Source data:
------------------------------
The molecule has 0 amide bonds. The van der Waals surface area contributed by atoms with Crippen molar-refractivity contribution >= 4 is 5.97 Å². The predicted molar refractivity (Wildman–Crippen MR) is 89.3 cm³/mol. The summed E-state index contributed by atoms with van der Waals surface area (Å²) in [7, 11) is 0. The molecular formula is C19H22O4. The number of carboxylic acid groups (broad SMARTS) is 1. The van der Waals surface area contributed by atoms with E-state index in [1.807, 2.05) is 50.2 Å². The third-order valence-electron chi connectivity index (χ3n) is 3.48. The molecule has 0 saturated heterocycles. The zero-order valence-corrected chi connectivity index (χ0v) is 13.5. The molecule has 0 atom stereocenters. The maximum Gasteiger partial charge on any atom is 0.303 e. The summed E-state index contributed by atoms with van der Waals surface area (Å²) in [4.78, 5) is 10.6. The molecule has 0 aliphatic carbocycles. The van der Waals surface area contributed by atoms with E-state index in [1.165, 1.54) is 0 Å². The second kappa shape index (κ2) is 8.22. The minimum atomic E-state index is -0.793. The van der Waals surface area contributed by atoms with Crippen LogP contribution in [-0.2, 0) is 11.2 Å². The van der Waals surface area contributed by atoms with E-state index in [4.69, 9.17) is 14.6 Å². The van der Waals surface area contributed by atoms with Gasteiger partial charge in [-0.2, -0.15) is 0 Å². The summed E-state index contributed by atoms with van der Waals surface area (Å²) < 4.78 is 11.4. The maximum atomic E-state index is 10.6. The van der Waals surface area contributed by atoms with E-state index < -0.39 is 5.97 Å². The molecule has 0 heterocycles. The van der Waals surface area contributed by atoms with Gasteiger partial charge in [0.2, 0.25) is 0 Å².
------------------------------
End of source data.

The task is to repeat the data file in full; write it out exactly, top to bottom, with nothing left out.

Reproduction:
The molecule has 0 amide bonds. The van der Waals surface area contributed by atoms with Crippen molar-refractivity contribution >= 4 is 5.97 Å². The predicted molar refractivity (Wildman–Crippen MR) is 89.3 cm³/mol. The summed E-state index contributed by atoms with van der Waals surface area (Å²) in [7, 11) is 0. The molecular formula is C19H22O4. The number of carboxylic acid groups (broad SMARTS) is 1. The van der Waals surface area contributed by atoms with E-state index in [1.807, 2.05) is 50.2 Å². The third-order valence-electron chi connectivity index (χ3n) is 3.48. The molecule has 0 saturated heterocycles. The zero-order valence-corrected chi connectivity index (χ0v) is 13.5. The molecule has 0 atom stereocenters. The maximum Gasteiger partial charge on any atom is 0.303 e. The summed E-state index contributed by atoms with van der Waals surface area (Å²) in [4.78, 5) is 10.6. The molecule has 0 aliphatic carbocycles. The van der Waals surface area contributed by atoms with E-state index in [1.165, 1.54) is 0 Å². The second kappa shape index (κ2) is 8.22. The minimum atomic E-state index is -0.793. The van der Waals surface area contributed by atoms with Crippen LogP contribution in [-0.2, 0) is 11.2 Å². The van der Waals surface area contributed by atoms with E-state index in [4.69, 9.17) is 14.6 Å². The van der Waals surface area contributed by atoms with Gasteiger partial charge in [-0.2, -0.15) is 0 Å². The summed E-state index contributed by atoms with van der Waals surface area (Å²) < 4.78 is 11.4. The maximum atomic E-state index is 10.6. The van der Waals surface area contributed by atoms with E-state index < -0.39 is 5.97 Å². The molecule has 0 heterocycles. The van der Waals surface area contributed by atoms with Gasteiger partial charge in [0.2, 0.25) is 0 Å².